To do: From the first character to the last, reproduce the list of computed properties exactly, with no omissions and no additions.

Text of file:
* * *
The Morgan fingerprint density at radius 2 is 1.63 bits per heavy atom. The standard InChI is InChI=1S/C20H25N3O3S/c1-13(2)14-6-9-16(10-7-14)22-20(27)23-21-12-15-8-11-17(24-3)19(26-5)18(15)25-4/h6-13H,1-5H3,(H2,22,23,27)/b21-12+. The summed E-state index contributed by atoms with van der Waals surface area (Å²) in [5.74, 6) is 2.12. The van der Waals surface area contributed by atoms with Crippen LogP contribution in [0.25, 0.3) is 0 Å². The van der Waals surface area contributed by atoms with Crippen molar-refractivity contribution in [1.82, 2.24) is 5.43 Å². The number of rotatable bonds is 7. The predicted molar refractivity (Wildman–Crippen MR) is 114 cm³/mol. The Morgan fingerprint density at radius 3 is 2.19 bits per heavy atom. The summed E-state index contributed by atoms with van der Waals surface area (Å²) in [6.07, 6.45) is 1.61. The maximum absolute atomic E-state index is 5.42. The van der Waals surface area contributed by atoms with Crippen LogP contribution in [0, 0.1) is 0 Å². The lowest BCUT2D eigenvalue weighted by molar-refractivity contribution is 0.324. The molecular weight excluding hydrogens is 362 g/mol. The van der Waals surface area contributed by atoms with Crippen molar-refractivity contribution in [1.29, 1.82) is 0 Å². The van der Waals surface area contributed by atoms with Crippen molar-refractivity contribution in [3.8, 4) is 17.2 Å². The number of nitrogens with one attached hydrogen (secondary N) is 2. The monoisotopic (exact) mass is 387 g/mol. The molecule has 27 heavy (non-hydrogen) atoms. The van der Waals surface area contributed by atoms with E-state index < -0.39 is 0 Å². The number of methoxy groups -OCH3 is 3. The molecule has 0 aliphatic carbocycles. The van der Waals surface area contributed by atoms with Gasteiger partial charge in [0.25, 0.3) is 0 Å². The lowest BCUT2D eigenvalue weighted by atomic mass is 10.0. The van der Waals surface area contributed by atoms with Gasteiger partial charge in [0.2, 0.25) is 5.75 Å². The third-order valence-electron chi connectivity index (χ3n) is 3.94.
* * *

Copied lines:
The Morgan fingerprint density at radius 2 is 1.63 bits per heavy atom. The standard InChI is InChI=1S/C20H25N3O3S/c1-13(2)14-6-9-16(10-7-14)22-20(27)23-21-12-15-8-11-17(24-3)19(26-5)18(15)25-4/h6-13H,1-5H3,(H2,22,23,27)/b21-12+. The summed E-state index contributed by atoms with van der Waals surface area (Å²) in [5.74, 6) is 2.12. The van der Waals surface area contributed by atoms with Crippen LogP contribution in [0.25, 0.3) is 0 Å². The van der Waals surface area contributed by atoms with Crippen molar-refractivity contribution in [1.82, 2.24) is 5.43 Å². The number of rotatable bonds is 7. The predicted molar refractivity (Wildman–Crippen MR) is 114 cm³/mol. The Morgan fingerprint density at radius 3 is 2.19 bits per heavy atom. The summed E-state index contributed by atoms with van der Waals surface area (Å²) in [6.07, 6.45) is 1.61. The maximum absolute atomic E-state index is 5.42. The van der Waals surface area contributed by atoms with Crippen LogP contribution in [0, 0.1) is 0 Å². The lowest BCUT2D eigenvalue weighted by molar-refractivity contribution is 0.324. The molecular weight excluding hydrogens is 362 g/mol. The van der Waals surface area contributed by atoms with Crippen molar-refractivity contribution in [1.29, 1.82) is 0 Å². The van der Waals surface area contributed by atoms with Crippen molar-refractivity contribution in [3.8, 4) is 17.2 Å². The number of nitrogens with one attached hydrogen (secondary N) is 2. The monoisotopic (exact) mass is 387 g/mol. The molecule has 27 heavy (non-hydrogen) atoms. The van der Waals surface area contributed by atoms with E-state index < -0.39 is 0 Å². The number of methoxy groups -OCH3 is 3. The molecule has 0 aliphatic carbocycles. The van der Waals surface area contributed by atoms with Gasteiger partial charge in [0.25, 0.3) is 0 Å². The lowest BCUT2D eigenvalue weighted by atomic mass is 10.0. The van der Waals surface area contributed by atoms with Gasteiger partial charge in [0.2, 0.25) is 5.75 Å². The third-order valence-electron chi connectivity index (χ3n) is 3.94.